How to get a low-impact, lush landscape

Is the grass greener on the other side of the fence? That might not be such a bad thing, Consumer Reports says, now that the best yard on the block probably isn’t the one pumped full of chemicals and water.

“After World War II, a uniform, emerald-green lawn was marketed as a sign of success, but it’s becoming an outdated look as we understand the costs entailed,” says Diane Lewis, a physician and founder of the Great Healthy Yard Project, which teaches homeowners how to get beautiful yards without synthetic pesticides and fertilizers. “It’s much more appealing to have a more varied and less perfect lawn that’s nurturing for your children, pollinators and wildlife.”

Instead of wall-to-wall coverage, more homeowners are going for the area-rug effect — for example, buffering a smaller patch of lawn with native plants that attract bees and butterflies. Others are using the yard to create an edible garden. Water-smart landscaping is also gaining traction, notes Consumer Reports, especially in drought-stricken regions, where some municipalities pay residents hundreds of dollars to replace thirsty turfgrass with gravel or mulch.

Consider this: Homeowners apply up to 10 times more pesticides per acre to their lawns than farmers do to crops, according to the United States Fish and Wildlife Service. Exposure to those toxins carries potential health risks, from skin rashes to cancer. And after they leave your yard, “the chemicals don’t just disappear,” Lewis says. “They wind up in rivers and streams and eventually get into our drinking water.”

Then there’s the economics. Maintaining a trophy lawn can be expensive, especially with water costs up 25 percent since 2010, according to the American Water Works Association. In parts of the Southwest, where tiered pricing applies, monthly bills can top $300. If the expense doesn’t cause homeowners to rethink their thirsty yards, being branded a water hog might. California’s State Water Resources Control Board website has even started ranking communities by their per capita water use.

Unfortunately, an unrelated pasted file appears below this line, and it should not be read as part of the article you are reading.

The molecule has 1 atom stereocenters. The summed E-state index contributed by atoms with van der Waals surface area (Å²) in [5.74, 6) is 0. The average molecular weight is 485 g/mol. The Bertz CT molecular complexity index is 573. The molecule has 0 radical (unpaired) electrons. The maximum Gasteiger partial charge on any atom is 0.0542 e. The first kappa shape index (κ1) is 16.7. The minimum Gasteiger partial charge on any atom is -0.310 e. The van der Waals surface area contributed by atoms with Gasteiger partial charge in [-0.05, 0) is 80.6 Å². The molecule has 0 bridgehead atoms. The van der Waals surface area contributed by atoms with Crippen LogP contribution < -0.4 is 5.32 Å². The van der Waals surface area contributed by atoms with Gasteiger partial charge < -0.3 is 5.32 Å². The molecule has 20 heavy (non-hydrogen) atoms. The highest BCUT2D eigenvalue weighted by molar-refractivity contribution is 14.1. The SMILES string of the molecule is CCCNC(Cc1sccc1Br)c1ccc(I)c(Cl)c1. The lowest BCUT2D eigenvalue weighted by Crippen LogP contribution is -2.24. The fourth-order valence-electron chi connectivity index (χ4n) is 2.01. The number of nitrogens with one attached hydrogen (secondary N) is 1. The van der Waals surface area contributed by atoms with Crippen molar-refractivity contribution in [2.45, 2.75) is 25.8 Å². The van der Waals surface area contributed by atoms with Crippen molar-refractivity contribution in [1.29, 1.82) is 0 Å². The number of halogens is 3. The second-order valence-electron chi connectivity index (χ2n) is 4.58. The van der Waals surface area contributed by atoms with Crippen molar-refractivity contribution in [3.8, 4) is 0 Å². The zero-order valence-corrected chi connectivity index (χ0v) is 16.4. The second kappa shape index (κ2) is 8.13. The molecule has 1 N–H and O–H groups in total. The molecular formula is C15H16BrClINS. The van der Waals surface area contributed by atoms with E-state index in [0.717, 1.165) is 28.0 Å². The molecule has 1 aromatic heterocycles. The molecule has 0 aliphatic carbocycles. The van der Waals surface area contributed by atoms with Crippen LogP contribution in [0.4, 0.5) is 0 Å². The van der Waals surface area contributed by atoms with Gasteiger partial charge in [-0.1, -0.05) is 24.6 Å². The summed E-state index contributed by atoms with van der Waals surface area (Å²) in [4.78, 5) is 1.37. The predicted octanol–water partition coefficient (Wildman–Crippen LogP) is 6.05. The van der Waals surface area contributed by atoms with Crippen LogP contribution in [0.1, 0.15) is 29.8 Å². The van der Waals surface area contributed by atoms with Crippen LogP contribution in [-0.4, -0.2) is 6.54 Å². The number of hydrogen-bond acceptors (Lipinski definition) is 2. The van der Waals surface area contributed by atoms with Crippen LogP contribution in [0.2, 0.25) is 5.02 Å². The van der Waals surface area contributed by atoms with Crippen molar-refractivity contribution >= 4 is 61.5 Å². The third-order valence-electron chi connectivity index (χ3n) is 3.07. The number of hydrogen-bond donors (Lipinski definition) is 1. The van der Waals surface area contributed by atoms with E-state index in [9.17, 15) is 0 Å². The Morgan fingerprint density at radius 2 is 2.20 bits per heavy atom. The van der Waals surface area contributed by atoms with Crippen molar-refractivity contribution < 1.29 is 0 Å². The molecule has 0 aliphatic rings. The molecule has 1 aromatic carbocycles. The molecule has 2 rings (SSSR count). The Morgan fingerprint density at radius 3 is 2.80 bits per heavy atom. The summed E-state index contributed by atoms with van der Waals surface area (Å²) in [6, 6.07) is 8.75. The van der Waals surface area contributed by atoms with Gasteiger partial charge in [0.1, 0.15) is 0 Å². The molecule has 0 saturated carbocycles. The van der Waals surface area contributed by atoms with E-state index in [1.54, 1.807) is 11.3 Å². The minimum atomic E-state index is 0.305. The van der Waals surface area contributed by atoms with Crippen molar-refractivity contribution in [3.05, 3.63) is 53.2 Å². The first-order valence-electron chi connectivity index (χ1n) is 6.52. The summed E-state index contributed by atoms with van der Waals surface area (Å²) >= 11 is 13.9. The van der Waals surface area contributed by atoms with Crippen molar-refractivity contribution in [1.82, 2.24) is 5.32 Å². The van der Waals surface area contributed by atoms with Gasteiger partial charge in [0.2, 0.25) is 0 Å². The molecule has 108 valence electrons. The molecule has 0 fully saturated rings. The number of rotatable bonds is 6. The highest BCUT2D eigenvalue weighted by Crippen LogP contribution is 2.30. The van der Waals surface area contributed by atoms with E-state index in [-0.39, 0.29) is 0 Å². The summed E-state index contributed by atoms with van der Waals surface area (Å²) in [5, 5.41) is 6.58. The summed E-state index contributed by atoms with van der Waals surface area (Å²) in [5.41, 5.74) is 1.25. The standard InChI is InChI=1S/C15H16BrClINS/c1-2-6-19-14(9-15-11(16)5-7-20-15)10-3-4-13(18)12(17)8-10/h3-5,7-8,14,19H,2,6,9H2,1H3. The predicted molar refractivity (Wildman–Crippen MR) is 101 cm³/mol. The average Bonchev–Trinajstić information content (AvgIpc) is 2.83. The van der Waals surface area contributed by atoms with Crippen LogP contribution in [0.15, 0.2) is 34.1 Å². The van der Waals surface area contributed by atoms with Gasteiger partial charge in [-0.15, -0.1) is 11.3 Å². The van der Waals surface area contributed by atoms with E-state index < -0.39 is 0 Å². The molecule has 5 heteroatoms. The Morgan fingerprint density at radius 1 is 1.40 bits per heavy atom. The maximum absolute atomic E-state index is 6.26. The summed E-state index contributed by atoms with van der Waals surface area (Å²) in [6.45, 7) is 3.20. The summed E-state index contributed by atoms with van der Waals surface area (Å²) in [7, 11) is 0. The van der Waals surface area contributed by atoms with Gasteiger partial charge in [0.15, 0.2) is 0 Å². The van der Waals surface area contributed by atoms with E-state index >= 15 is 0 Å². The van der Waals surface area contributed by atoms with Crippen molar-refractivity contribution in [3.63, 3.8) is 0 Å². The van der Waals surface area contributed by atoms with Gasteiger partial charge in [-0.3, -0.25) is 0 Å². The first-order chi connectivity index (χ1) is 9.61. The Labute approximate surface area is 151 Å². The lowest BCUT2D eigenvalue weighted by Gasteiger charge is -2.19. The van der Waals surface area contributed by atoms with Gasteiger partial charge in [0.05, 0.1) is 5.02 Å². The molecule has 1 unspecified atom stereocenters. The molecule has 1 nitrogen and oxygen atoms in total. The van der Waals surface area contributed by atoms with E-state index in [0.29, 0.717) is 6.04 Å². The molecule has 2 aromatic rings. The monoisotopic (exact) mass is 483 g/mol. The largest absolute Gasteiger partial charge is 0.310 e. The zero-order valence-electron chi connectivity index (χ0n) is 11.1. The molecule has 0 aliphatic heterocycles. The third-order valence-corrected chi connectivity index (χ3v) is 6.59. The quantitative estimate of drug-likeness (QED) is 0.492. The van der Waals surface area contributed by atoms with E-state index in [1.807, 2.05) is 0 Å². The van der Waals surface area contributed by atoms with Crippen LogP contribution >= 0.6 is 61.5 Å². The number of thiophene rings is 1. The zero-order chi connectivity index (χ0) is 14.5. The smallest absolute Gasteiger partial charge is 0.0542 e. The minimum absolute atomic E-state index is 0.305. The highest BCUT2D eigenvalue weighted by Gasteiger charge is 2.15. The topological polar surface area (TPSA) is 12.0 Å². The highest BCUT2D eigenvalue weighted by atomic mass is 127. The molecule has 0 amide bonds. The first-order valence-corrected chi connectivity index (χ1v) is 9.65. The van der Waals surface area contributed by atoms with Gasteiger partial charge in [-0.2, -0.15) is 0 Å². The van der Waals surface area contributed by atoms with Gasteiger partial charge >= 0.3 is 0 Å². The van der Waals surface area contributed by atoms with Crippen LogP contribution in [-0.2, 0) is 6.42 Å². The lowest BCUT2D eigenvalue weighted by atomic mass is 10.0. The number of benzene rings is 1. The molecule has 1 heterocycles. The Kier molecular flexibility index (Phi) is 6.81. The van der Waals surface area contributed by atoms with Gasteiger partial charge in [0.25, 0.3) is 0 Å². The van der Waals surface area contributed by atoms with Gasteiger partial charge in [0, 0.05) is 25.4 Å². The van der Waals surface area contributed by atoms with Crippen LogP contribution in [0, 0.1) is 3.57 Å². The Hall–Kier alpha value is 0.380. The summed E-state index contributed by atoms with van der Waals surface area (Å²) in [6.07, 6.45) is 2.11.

1. Let it grow. A scalped lawn means weak, shallow roots, so let your grass grow to about 41/2 inches before mowing it to about 3 inches.

2. Mulch those clippings. They’ll deposit nutrients back into the soil, which could reduce your fertilizer needs by 25 to 40 percent, says Dr. Van Cline, senior agronomist for Toro.

3. Water less often. An established lawn needs only about 1 inch of water per week, including rainfall (use an empty tuna can to keep track). Rather than a daily sip, Consumer Reports recommends giving the lawn a good, long drink once per week or so.

4. Air it out. Heavily compacted soil denies your lawn much-needed oxygen. Aerating the lawn with a core aerator will help the soil breathe. Fall is the ideal time for this project because spring aeration can kick up weed seeds.

5. Embrace certain weeds. Clover takes nitrogen from the air and feeds it to the soil. With their deep taproots, dandelions can provide natural aeration. Mow them as you do grass.

6. Do a soil test. That will tell you which nutrients are missing. Applying lime can control acidity and reduce fertilizer needs. Though do-it-yourself kits are available, your local cooperative extension will do a more accurate soil test.

7. Look for low-maintenance ground cover. “Sedge is a grasslike plant that’s getting a lot of attention,” says Pam Penick, author of “Lawn Gone!” It can take occasional light foot traffic. For higher-traffic areas, she likes No Mow Lawn Seed Mix from Prairie Nursery, a fine-fescue mix suitable for cooler climates. In hot, arid regions, consider Habiturf, a mix of short prairie grasses.

2015 Consumers Union Inc.